METALS-Potential supply disruptions fuel copper's rise to 3-week high

* Premium for cash tin over 3-month jumps

* LME/ShFE arb: (Adds closing prices)

LONDON, May 2 (Reuters) - Copper prices hit a three-week high on Tuesday due to concerns about supply disruptions in Indonesia, but caution over slowing demand in top consumer China capped gains.

Benchmark copper on the London Metal Exchange, untraded in the rings, ended up 1.2 percent at $5,735.50 a tonne from an earlier $5,820 a tonne, its highest since April 10.

“The news about the strike in Indonesia at Grasberg has lifted prices,” said Julius Baer analyst Carsten Menke, adding that slowing activity in China’s manufacturing sector, a major source of demand for industrial metals, was a negative.

GRASBERG: Thousands of workers from the Indonesian unit of Freeport McMoRan Inc staged a rally near the Grasberg copper mine on Monday, protesting against layoffs by the miner due to a contract dispute with the government.

CHINA: China’s factory sector lost momentum in April, with growth slowing to its weakest pace in seven months as domestic and export demand faltered and commodity prices fell, a private survey showed on Tuesday.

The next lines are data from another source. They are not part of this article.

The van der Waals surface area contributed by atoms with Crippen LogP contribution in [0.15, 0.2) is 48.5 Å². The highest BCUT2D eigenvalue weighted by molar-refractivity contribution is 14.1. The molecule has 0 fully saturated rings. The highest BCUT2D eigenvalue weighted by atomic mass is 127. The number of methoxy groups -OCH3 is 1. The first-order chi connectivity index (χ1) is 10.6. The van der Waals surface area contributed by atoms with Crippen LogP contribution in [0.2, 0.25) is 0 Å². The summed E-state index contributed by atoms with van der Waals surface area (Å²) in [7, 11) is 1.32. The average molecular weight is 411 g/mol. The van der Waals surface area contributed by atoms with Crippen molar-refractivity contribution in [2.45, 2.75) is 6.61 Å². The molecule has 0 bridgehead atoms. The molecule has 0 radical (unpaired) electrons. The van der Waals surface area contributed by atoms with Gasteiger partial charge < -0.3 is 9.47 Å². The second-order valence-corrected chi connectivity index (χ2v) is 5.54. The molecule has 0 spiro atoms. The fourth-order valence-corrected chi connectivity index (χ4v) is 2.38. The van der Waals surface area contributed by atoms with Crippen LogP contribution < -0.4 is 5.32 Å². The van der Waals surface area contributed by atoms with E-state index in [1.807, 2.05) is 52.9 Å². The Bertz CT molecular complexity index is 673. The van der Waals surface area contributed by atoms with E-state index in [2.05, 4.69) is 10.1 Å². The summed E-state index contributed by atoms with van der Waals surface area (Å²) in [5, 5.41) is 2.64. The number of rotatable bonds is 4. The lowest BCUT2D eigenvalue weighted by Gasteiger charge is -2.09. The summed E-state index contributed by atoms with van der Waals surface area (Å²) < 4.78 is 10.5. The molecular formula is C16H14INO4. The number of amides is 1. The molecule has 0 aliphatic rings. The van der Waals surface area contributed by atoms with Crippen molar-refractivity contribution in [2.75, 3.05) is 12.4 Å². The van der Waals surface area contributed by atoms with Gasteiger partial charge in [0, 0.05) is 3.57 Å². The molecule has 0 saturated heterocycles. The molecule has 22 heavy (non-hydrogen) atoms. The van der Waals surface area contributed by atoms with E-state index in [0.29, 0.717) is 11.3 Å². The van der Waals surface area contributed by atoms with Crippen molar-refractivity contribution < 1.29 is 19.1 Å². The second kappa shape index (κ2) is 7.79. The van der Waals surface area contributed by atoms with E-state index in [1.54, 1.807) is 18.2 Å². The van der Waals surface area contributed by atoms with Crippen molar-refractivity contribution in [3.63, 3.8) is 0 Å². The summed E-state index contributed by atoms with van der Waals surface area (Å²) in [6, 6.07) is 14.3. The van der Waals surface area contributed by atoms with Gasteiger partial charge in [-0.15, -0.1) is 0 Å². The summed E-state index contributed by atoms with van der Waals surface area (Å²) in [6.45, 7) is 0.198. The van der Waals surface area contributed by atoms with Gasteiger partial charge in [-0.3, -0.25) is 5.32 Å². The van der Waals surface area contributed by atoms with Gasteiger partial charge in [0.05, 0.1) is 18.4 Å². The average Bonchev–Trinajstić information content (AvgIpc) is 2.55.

LEAD: The price of lead was slightly weaker at $2,248 a tonne, but supported by worries about supplies on the LME market.

LEAD STOCKS: Latest data shows lead stocks in LME approved warehouses up 4,150 to 169,425 tonnes MPBSTX-TOTAL, but that total is still 10 percent below the level at the end of March.

LEAD WARRANTS: Cancelled warrants -- material earmarked for delivery and so not available to the market -- account for nearly half of total inventories. Traders are also watching a large position holding between 30 and 39 percent of warrants.

LEAD SPREADS: The premium, or backwardation, for cash metal over the three-month contract rose to $34.50 a tonne on Friday, its highest since late January MPB0-3.

LEAD DEMAND: “On the demand side, offtake remains strong on both sides of the Atlantic, with only limited signs of seasonal weakness,” INTL FCStone analyst Edward Meir said. “European battery demand is particularly good on account of strong vehicle sales. However, the Chinese market does not look as inspiring.”

TIN SPREADS: The premium for cash tin over the three-month rose to $90 a tonne MSN0-3 on Friday, its highest since March 21 as traders fretted about shortages on the LME market. Three-month tin rose 0.3 percent to $19,960 compared with an earlier $20,085, its highest since April 12.

TIN STOCKS: Inventories of tin in LME warehouses at 2,865 tonnes are less than half the 5,995 recorded on Feb. 16 and account for less than one percent of global consumption estimated at around 350,000 tonnes this year.

PRICES: Aluminium was up 0.9 percent at $1,929.50 and zinc added 1.2 percent to $2,655. Nickel was ended 0.7 percent higher at $9,515 a tonne.


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